As I sit down to write this, I realize that I am using my internet connection to write this post, stream my music, check my Facebook updates, pay bills online, and wait for a video call from a coworker. In my office chair, I am surrounded by everything that I need to function on a daily basis, and that’s thanks to the internet.
The internet celebrated its 25th birthday this year, and it has accomplished a lot by the middle of its twenties. According to Socialnomics, an estimated 2.4 billion people go online each day; 600 million websites are online; and 500 million Tweets are sent every day. The internet has completely transformed the way people live their lives, so what are the billions of people doing each day?
The internet allows us to “talk,” without ever having to get on the phone. It seems as if our phones are simply around so we can avoid the people we don’t want to talk to, while texting and tweeting the ones we do. Old flames are connecting; families are communicating more; friends never have to go without seeing each other; and professional connections can flourish. There has also been a spike in online dating; no more awkward pickup lines at the bar and strange blind dates set up by your friends, who are certain they found someone who is “perfect for you.”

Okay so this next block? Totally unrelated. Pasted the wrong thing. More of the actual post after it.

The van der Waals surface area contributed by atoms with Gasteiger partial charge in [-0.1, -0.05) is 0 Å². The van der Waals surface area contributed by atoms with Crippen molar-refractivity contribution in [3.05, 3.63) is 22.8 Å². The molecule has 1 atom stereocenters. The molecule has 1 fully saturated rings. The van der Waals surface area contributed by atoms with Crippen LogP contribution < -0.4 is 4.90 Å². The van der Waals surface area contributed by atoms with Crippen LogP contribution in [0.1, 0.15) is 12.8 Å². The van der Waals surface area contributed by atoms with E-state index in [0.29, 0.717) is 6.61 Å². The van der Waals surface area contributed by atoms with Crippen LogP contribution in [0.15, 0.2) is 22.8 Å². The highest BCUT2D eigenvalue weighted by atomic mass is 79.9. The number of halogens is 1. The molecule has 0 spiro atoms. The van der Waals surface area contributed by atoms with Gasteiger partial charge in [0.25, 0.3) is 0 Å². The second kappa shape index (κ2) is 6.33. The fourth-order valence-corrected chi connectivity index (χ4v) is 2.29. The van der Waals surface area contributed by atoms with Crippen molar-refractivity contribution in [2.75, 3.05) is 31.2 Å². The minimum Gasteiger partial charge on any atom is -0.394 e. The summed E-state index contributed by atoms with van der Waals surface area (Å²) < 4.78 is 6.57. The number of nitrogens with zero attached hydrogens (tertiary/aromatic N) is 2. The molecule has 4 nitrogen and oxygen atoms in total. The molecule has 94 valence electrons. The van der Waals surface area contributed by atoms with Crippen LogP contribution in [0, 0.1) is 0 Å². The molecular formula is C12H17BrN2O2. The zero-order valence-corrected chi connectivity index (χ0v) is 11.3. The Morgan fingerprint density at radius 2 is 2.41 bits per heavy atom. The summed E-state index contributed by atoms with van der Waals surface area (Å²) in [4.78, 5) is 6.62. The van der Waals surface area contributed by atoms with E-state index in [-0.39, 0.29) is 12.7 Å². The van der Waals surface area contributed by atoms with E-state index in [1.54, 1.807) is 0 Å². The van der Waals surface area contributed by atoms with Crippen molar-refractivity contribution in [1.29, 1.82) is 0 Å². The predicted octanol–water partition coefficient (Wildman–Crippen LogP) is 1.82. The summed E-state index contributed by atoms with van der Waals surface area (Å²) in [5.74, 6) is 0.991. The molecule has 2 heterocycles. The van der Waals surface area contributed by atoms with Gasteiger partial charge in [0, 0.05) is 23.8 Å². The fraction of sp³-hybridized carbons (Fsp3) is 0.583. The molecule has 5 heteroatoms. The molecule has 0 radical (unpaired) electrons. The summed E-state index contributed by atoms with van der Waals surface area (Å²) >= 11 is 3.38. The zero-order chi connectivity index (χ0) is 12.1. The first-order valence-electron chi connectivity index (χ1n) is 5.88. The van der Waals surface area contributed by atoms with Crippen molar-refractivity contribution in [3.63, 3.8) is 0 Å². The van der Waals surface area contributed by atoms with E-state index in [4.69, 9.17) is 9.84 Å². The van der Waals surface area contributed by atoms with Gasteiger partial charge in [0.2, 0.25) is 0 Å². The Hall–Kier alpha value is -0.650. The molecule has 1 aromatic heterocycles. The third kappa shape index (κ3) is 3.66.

When was the last time you bought something online? If you are like many of us, it was probably in the last week or even the last hour. We can read reviews, research ratings, find the best price, and pay for an item without having to put on shoes.
Video calling has been taken out of boardroom and put in the palm of our hands and on our home computers. We can connect with friends, family and coworkers in nearly every corner of the world. Face-to-face communication has also made it possible to connect with members of the military when they are away from home.
We can work while drinking coffee or going to the bathroom. The internet allows us to do more at once and from different devices. You can work in one screen, follow a recipe in another, and update social media.
Come on, we have all done it. Sometimes sites like WebMD reassure us that yes, in fact, we are as sick as we think we are. According to the Washington Post, 72% of users go online to self-diagnose, and 50% of doctors do as well. Let that sit with you for a moment.
Keeping up-to-date on everyone and everything
The internet has taken away the wonderment that is a personal life. We know everything about everyone, and at any given moment of the day. We know what our friends and our favorite celebrities had for breakfast.
We don’t have to stroll through the endless lines of movie rentals and CD cases. Thanks to the net, we can watch television and movies whenever we want, and we can listen to an endless supply of music. Not to mention, we don’t have to buy an entire CD just to listen to the only one good song.
Avoiding bank lines
Another favorite feature is online banking. With a click of a button, we can pay a good majority of our bills online, send people money, and request money from others. We don’t have to stand in long lines or wait a week for a check to clear. Apple Pay and Google Wallet have also made it easier to pay for goods and services without shuffling for the credit card.